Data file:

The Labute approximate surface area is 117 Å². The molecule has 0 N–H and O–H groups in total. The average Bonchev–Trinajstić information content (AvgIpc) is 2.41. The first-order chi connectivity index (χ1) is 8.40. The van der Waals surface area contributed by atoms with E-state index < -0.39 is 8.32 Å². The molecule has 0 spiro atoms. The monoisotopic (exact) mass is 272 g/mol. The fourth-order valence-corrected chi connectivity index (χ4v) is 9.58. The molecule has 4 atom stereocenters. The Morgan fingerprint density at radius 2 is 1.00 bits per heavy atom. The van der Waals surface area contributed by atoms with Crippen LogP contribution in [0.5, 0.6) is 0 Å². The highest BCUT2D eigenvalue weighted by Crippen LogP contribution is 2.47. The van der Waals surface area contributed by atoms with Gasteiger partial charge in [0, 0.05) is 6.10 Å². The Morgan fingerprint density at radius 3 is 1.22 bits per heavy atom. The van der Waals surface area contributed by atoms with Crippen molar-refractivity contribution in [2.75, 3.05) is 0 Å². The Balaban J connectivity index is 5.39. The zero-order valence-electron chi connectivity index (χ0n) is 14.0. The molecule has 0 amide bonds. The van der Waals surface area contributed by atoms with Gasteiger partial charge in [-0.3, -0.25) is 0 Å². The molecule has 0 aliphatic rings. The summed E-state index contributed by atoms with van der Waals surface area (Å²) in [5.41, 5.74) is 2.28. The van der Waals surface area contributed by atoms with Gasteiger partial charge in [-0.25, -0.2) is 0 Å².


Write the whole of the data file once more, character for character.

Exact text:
The Labute approximate surface area is 117 Å². The molecule has 0 N–H and O–H groups in total. The average Bonchev–Trinajstić information content (AvgIpc) is 2.41. The first-order chi connectivity index (χ1) is 8.40. The van der Waals surface area contributed by atoms with E-state index < -0.39 is 8.32 Å². The molecule has 0 spiro atoms. The monoisotopic (exact) mass is 272 g/mol. The fourth-order valence-corrected chi connectivity index (χ4v) is 9.58. The molecule has 4 atom stereocenters. The Morgan fingerprint density at radius 2 is 1.00 bits per heavy atom. The van der Waals surface area contributed by atoms with Crippen LogP contribution in [0.5, 0.6) is 0 Å². The highest BCUT2D eigenvalue weighted by Crippen LogP contribution is 2.47. The van der Waals surface area contributed by atoms with Gasteiger partial charge in [0, 0.05) is 6.10 Å². The Morgan fingerprint density at radius 3 is 1.22 bits per heavy atom. The van der Waals surface area contributed by atoms with Crippen molar-refractivity contribution in [2.75, 3.05) is 0 Å². The Balaban J connectivity index is 5.39. The zero-order valence-electron chi connectivity index (χ0n) is 14.0. The molecule has 0 amide bonds. The van der Waals surface area contributed by atoms with Gasteiger partial charge in [-0.3, -0.25) is 0 Å². The molecule has 0 aliphatic rings. The summed E-state index contributed by atoms with van der Waals surface area (Å²) in [5.41, 5.74) is 2.28. The van der Waals surface area contributed by atoms with Gasteiger partial charge in [-0.25, -0.2) is 0 Å².